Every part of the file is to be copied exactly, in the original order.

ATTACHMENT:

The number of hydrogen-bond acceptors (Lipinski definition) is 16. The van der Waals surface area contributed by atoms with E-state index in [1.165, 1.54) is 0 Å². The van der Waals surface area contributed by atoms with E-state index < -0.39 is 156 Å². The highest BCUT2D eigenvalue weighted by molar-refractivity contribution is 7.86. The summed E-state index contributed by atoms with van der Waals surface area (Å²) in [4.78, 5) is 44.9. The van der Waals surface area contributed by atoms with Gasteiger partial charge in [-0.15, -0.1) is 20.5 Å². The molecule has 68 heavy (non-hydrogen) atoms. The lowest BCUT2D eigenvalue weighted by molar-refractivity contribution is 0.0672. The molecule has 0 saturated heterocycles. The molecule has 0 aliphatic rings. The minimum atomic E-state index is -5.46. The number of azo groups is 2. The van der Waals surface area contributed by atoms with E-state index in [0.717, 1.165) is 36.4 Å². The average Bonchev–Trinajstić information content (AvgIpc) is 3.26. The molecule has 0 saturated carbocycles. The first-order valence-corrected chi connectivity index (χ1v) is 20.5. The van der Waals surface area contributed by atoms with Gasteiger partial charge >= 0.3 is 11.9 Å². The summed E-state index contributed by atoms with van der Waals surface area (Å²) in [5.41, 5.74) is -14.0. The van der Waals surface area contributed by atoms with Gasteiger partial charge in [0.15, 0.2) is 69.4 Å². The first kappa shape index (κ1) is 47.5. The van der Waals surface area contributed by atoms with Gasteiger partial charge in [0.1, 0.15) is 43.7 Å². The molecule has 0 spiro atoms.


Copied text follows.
The number of hydrogen-bond acceptors (Lipinski definition) is 16. The van der Waals surface area contributed by atoms with E-state index in [1.165, 1.54) is 0 Å². The van der Waals surface area contributed by atoms with E-state index < -0.39 is 156 Å². The highest BCUT2D eigenvalue weighted by molar-refractivity contribution is 7.86. The summed E-state index contributed by atoms with van der Waals surface area (Å²) in [4.78, 5) is 44.9. The van der Waals surface area contributed by atoms with Gasteiger partial charge in [-0.15, -0.1) is 20.5 Å². The molecule has 68 heavy (non-hydrogen) atoms. The lowest BCUT2D eigenvalue weighted by molar-refractivity contribution is 0.0672. The molecule has 0 saturated heterocycles. The molecule has 0 aliphatic rings. The minimum atomic E-state index is -5.46. The number of azo groups is 2. The van der Waals surface area contributed by atoms with E-state index in [0.717, 1.165) is 36.4 Å². The average Bonchev–Trinajstić information content (AvgIpc) is 3.26. The molecule has 0 saturated carbocycles. The first-order valence-corrected chi connectivity index (χ1v) is 20.5. The van der Waals surface area contributed by atoms with Gasteiger partial charge >= 0.3 is 11.9 Å². The summed E-state index contributed by atoms with van der Waals surface area (Å²) in [5.41, 5.74) is -14.0. The van der Waals surface area contributed by atoms with Gasteiger partial charge in [0.15, 0.2) is 69.4 Å². The first kappa shape index (κ1) is 47.5. The van der Waals surface area contributed by atoms with Gasteiger partial charge in [0.1, 0.15) is 43.7 Å². The molecule has 0 spiro atoms.